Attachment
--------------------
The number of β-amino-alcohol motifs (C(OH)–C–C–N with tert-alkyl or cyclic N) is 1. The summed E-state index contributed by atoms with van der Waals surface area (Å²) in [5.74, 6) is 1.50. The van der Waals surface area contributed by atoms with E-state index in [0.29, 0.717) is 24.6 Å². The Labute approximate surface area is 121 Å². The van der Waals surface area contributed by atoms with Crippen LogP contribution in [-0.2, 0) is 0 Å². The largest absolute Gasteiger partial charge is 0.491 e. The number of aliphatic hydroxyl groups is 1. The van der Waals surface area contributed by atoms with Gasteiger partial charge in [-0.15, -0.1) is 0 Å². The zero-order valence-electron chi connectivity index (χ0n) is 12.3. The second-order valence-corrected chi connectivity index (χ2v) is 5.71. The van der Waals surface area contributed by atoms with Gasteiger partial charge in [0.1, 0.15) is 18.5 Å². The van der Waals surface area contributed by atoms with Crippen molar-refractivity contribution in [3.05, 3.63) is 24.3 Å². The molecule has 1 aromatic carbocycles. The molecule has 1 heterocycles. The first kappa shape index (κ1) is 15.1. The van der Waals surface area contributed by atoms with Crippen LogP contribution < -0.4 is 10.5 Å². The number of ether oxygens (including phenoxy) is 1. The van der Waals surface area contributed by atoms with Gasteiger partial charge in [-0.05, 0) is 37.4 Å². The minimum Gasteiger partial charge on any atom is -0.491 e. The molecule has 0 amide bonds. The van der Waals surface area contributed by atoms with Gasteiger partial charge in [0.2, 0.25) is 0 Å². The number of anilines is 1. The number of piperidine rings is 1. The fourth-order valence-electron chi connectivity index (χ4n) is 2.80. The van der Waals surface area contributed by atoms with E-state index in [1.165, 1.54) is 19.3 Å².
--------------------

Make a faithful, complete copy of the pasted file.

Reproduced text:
The number of β-amino-alcohol motifs (C(OH)–C–C–N with tert-alkyl or cyclic N) is 1. The summed E-state index contributed by atoms with van der Waals surface area (Å²) in [5.74, 6) is 1.50. The van der Waals surface area contributed by atoms with E-state index in [0.29, 0.717) is 24.6 Å². The Labute approximate surface area is 121 Å². The van der Waals surface area contributed by atoms with Crippen LogP contribution in [-0.2, 0) is 0 Å². The largest absolute Gasteiger partial charge is 0.491 e. The number of aliphatic hydroxyl groups is 1. The van der Waals surface area contributed by atoms with Gasteiger partial charge in [-0.15, -0.1) is 0 Å². The zero-order valence-electron chi connectivity index (χ0n) is 12.3. The second-order valence-corrected chi connectivity index (χ2v) is 5.71. The van der Waals surface area contributed by atoms with Gasteiger partial charge in [0.1, 0.15) is 18.5 Å². The van der Waals surface area contributed by atoms with Crippen molar-refractivity contribution in [3.05, 3.63) is 24.3 Å². The molecule has 1 aromatic carbocycles. The molecule has 1 heterocycles. The first kappa shape index (κ1) is 15.1. The van der Waals surface area contributed by atoms with Crippen LogP contribution < -0.4 is 10.5 Å². The number of ether oxygens (including phenoxy) is 1. The van der Waals surface area contributed by atoms with Gasteiger partial charge in [-0.05, 0) is 37.4 Å². The minimum Gasteiger partial charge on any atom is -0.491 e. The molecule has 0 amide bonds. The van der Waals surface area contributed by atoms with Gasteiger partial charge in [0.2, 0.25) is 0 Å². The number of anilines is 1. The number of piperidine rings is 1. The fourth-order valence-electron chi connectivity index (χ4n) is 2.80. The van der Waals surface area contributed by atoms with E-state index in [1.165, 1.54) is 19.3 Å².